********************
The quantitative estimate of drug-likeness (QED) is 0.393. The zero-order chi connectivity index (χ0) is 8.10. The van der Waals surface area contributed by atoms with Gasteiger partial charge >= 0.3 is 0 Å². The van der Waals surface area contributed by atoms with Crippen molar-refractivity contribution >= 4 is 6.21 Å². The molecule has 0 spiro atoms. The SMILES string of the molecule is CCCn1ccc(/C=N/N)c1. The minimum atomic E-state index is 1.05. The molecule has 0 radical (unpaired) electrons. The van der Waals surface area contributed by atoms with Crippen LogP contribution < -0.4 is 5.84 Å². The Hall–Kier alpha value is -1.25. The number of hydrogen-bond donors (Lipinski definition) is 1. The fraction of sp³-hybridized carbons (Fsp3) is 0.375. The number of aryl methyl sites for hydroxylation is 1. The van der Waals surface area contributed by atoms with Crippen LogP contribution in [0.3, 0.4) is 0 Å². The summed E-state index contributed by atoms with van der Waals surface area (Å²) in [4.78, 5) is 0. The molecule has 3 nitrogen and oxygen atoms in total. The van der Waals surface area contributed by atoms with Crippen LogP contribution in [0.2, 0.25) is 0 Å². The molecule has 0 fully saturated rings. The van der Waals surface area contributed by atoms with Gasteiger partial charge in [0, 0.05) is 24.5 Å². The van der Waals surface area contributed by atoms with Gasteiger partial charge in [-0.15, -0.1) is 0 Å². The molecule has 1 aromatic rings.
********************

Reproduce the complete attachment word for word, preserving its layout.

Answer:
The quantitative estimate of drug-likeness (QED) is 0.393. The zero-order chi connectivity index (χ0) is 8.10. The van der Waals surface area contributed by atoms with Gasteiger partial charge >= 0.3 is 0 Å². The van der Waals surface area contributed by atoms with Crippen molar-refractivity contribution >= 4 is 6.21 Å². The molecule has 0 spiro atoms. The SMILES string of the molecule is CCCn1ccc(/C=N/N)c1. The minimum atomic E-state index is 1.05. The molecule has 0 radical (unpaired) electrons. The van der Waals surface area contributed by atoms with Crippen LogP contribution < -0.4 is 5.84 Å². The Hall–Kier alpha value is -1.25. The number of hydrogen-bond donors (Lipinski definition) is 1. The fraction of sp³-hybridized carbons (Fsp3) is 0.375. The number of aryl methyl sites for hydroxylation is 1. The van der Waals surface area contributed by atoms with Crippen LogP contribution in [0.3, 0.4) is 0 Å². The summed E-state index contributed by atoms with van der Waals surface area (Å²) in [4.78, 5) is 0. The molecule has 3 nitrogen and oxygen atoms in total. The van der Waals surface area contributed by atoms with Crippen LogP contribution in [0.2, 0.25) is 0 Å². The molecule has 0 fully saturated rings. The van der Waals surface area contributed by atoms with Gasteiger partial charge in [0, 0.05) is 24.5 Å². The van der Waals surface area contributed by atoms with Gasteiger partial charge in [-0.15, -0.1) is 0 Å². The molecule has 1 aromatic rings.